Van Thuan’s thoughts during his years as a “hostage hermit” reflect his deep, fervent faith in the power and love the Eucharist offers. The devil may have thought his nasty, inhumane hermitage would win the Cardinal’s faith and perhaps his life, but, the devil failed to remember the mystical power the Eucharist possesses. Whether called to be a hermit through God’s love or the devil’s hatred, Van Thuan’s Testimony of Hope captures the essence of a hermit, total surrender of self to God and His Church.

 
At 11:21 PM, Anonymous Anonymous said...

I'm not sure where the bride and groom got their information from, but, as I understand the "outdoor wedding question", the answer is dependent on more than one source.

Here are two Canon Laws that apply to the celebration of a marriage:

Can. 1115 Marriages are to be celebrated in the parish in which either of the contracting parties has a domicile or a quasi-domicile or a month’s residence or, if there is question of vagi, in the parish in which they are actually residing. With the permission of the proper Ordinary or the proper parish priest, marriages may be celebrated elsewhere.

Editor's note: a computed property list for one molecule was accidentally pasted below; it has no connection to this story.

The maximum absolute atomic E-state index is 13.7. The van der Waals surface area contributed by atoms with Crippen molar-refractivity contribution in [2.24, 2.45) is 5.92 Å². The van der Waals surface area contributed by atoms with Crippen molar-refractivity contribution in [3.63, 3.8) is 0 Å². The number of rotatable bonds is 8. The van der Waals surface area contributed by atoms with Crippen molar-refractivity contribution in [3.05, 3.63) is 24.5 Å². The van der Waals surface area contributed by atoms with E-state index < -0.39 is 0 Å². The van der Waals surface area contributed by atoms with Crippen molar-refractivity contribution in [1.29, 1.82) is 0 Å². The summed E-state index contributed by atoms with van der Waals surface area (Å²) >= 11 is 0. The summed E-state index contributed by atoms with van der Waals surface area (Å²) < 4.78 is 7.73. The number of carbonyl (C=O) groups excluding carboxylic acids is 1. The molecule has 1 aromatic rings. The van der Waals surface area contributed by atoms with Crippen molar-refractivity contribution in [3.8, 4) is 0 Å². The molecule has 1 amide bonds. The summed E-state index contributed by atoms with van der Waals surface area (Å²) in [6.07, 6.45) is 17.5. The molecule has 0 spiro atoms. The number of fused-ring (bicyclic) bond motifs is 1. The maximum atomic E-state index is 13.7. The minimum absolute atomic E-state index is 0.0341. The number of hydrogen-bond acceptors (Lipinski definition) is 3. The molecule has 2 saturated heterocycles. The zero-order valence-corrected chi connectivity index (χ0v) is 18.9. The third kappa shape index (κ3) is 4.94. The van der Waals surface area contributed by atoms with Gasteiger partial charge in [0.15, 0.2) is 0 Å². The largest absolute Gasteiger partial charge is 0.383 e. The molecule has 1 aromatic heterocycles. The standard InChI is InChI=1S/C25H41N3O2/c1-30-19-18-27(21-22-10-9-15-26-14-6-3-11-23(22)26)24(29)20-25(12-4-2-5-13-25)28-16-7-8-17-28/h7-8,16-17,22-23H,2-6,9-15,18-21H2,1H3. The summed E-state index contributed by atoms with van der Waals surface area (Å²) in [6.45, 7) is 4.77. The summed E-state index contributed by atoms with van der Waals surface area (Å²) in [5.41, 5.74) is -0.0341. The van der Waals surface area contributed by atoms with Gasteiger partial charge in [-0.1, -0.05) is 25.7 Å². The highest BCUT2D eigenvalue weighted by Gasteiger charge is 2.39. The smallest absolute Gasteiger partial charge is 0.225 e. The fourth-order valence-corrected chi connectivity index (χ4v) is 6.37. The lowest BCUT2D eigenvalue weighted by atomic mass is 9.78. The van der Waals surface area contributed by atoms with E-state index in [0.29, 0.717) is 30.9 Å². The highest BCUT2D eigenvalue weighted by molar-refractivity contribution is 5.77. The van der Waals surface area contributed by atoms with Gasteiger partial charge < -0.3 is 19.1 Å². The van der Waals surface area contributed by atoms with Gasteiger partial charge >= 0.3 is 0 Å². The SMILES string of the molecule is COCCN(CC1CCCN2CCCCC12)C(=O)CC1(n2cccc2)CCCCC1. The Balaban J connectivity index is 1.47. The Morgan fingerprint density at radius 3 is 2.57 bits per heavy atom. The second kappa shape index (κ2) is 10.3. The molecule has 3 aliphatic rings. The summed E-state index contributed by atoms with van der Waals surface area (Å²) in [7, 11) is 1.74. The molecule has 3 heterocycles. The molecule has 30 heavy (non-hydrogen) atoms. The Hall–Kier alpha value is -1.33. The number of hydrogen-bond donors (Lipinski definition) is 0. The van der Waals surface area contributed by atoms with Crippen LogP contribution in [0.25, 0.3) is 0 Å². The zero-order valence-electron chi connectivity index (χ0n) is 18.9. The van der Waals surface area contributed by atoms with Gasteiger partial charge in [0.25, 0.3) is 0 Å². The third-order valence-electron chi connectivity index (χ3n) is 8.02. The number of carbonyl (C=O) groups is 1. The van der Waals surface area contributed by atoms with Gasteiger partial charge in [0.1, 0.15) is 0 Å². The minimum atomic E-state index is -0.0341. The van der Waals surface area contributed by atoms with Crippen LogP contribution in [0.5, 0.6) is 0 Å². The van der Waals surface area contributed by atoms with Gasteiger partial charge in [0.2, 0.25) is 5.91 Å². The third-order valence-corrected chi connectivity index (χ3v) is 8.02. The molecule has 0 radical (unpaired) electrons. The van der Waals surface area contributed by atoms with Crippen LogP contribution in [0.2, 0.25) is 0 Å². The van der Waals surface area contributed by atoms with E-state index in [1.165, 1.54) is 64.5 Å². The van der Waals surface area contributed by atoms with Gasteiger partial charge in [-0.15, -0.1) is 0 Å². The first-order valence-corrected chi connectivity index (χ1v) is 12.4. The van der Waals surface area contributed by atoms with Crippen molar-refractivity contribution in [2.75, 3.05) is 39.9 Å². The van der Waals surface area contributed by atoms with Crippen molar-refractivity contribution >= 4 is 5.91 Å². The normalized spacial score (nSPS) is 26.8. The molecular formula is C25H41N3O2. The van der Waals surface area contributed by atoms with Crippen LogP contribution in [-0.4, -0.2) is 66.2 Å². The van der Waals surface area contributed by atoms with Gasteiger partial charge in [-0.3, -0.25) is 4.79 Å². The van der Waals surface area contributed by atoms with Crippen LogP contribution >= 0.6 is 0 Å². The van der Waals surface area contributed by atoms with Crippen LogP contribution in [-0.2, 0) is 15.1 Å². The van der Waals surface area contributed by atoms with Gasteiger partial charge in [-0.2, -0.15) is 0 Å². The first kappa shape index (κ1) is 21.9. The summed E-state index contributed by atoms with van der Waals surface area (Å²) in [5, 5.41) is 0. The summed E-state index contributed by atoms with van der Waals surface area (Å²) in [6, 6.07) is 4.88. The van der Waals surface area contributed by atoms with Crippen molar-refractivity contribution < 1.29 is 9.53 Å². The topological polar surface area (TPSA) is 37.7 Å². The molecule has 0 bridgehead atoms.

Can. 1118 §1 A marriage between catholics, or between a catholic party and a baptised non-catholic, is to be celebrated in the parish church. By permission of the local Ordinary or of the parish priest, it may be celebrated in another church or oratory.

A couple should also check with their diocesan, parish and individual priest’s policy on outdoor weddings.